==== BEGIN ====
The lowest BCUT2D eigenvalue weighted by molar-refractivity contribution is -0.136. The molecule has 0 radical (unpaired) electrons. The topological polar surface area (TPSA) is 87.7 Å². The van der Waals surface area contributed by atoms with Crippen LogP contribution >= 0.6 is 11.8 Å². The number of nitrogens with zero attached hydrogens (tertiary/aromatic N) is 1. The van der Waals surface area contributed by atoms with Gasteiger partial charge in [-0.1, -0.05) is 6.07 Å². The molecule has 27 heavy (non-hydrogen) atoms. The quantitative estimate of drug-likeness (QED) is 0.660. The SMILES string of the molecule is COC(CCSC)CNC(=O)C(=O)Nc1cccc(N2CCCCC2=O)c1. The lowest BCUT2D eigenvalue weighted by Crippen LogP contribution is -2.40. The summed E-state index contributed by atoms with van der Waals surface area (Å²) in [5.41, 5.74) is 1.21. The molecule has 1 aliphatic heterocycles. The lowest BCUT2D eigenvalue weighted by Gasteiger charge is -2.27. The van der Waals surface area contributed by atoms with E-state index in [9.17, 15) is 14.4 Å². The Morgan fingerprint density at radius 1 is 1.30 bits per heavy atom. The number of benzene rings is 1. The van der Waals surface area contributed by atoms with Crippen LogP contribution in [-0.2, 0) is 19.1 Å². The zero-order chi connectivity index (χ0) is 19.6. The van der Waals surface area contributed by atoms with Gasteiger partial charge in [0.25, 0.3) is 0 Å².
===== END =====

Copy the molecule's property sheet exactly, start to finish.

The lowest BCUT2D eigenvalue weighted by molar-refractivity contribution is -0.136. The molecule has 0 radical (unpaired) electrons. The topological polar surface area (TPSA) is 87.7 Å². The van der Waals surface area contributed by atoms with Crippen LogP contribution >= 0.6 is 11.8 Å². The number of nitrogens with zero attached hydrogens (tertiary/aromatic N) is 1. The van der Waals surface area contributed by atoms with Gasteiger partial charge in [-0.1, -0.05) is 6.07 Å². The molecule has 27 heavy (non-hydrogen) atoms. The quantitative estimate of drug-likeness (QED) is 0.660. The SMILES string of the molecule is COC(CCSC)CNC(=O)C(=O)Nc1cccc(N2CCCCC2=O)c1. The lowest BCUT2D eigenvalue weighted by Crippen LogP contribution is -2.40. The summed E-state index contributed by atoms with van der Waals surface area (Å²) in [5.41, 5.74) is 1.21. The molecule has 1 aliphatic heterocycles. The lowest BCUT2D eigenvalue weighted by Gasteiger charge is -2.27. The van der Waals surface area contributed by atoms with E-state index in [9.17, 15) is 14.4 Å². The Morgan fingerprint density at radius 1 is 1.30 bits per heavy atom. The number of benzene rings is 1. The van der Waals surface area contributed by atoms with Crippen LogP contribution in [-0.2, 0) is 19.1 Å². The zero-order chi connectivity index (χ0) is 19.6. The van der Waals surface area contributed by atoms with Gasteiger partial charge in [0.25, 0.3) is 0 Å².